In two models of wound healing angiogenesis, the chick extra-embryonal CAM assay and the mouse cornea assay, we observed that blood vessels grew into avascular areas as functional mural cell covered loops by elongation of preexisting vessels. Loop formation was simultaneous with contraction of the avascular matrix mediated by proto/myofibroblasts. Reducing the contractibility of the stroma reduced vessel ingrowth, showing that contraction was necessary for mediating and directing growth of the vascular loops. These findings suggest a model for biomechanical regulation of vascularization that is complementary to sprouting angiogenesis which is guided by gradients of growth factors.

In defining the role of growth factors, in the CAM assay, we found that FGF-2 and PDGF-BB induced vessel ingrowth, while VEGF-A, EGF and HGF did not. TGF-beta reduced the effect of FGF-2. By use of specific receptor kinase inhibitors we found an absolute requirement VEGF- and PDGF-receptor activity for vascularization while FGF- and TGF-beta-receptor function was dispensable. This suggests that functional VEGF- and PDGF-receptors are needed for vessel elongation.

 

Place, publisher, year, edition, pages
Uppsala: Acta Universitatis Upsaliensis, 2010. 67 p.
Series
Digital Comprehensive Summaries of Uppsala Dissertations from the Faculty of Medicine, ISSN 1651-6206 ; 519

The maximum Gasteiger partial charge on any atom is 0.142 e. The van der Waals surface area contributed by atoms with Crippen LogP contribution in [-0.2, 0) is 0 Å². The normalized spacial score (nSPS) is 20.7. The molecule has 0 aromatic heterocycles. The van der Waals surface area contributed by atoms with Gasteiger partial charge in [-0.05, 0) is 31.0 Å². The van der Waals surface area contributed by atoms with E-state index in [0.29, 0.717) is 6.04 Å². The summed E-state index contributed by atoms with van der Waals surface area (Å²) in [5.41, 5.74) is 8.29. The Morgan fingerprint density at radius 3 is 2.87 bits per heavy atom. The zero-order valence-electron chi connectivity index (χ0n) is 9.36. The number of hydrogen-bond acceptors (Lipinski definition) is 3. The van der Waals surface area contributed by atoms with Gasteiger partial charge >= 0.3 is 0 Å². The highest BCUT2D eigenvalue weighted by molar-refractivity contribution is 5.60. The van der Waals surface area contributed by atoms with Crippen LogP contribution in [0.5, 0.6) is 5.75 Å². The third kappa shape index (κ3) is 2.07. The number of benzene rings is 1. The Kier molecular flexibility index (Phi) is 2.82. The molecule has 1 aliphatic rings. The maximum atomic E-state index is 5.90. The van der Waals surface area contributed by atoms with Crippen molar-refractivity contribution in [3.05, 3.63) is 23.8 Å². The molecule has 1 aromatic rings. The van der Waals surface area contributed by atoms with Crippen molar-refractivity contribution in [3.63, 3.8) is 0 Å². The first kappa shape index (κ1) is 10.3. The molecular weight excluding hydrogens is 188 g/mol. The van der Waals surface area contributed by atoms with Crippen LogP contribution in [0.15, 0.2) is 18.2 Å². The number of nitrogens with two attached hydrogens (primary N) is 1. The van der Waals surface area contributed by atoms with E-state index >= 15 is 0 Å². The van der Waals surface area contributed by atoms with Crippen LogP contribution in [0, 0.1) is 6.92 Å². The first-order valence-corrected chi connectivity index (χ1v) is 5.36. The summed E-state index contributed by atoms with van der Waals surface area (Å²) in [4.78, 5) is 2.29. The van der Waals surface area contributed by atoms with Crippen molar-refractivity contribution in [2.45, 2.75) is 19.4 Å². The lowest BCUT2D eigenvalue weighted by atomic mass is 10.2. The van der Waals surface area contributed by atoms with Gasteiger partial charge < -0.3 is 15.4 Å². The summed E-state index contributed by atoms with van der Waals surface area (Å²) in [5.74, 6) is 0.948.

Keyword
angiogenesis, myofibroblast, wound healing, VEGF, FGF, PDGF, endocan, endothelial cell, vascularization
National Category
Medical and Health Sciences
Research subject
Medicine
Identifiers
urn:nbn:se:uu:diva-113238 (URN)978-91-554-7717-2 (ISBN)
Public defence
2010-03-12, C8:301, BMC, Biomedical Center Husargatan 3, Uppsala, 13:15 (English)
Opponent
Supervisors
Available from: 2010-02-18 Created: 2010-01-26 Last updated: 2010-02-18Bibliographically approved

Open Access in DiVA

No full text

Authority records BETA

Gerwins, Pär

Search in DiVA

By author/editor
Gerwins, Pär
By organisation
Department of Medical Biochemistry and MicrobiologyRadiology
Medical and Health Sciences

Search outside of DiVA

GoogleGoogle Scholar

urn-nbn

Altmetric score

urn-nbn
Total: 471 hits
CiteExportLink to record
Permanent link

Direct link
Cite
Citation style
  • apa
  • ieee
  • modern-language-association
  • vancouver
  • Other style
More styles
Language
  • de-DE
  • en-GB
  • en-US
  • fi-FI
  • nn-NO
  • nn-NB
  • sv-SE
  • Other locale
More languages
Output format
  • html
  • text
  • asciidoc
  • rtf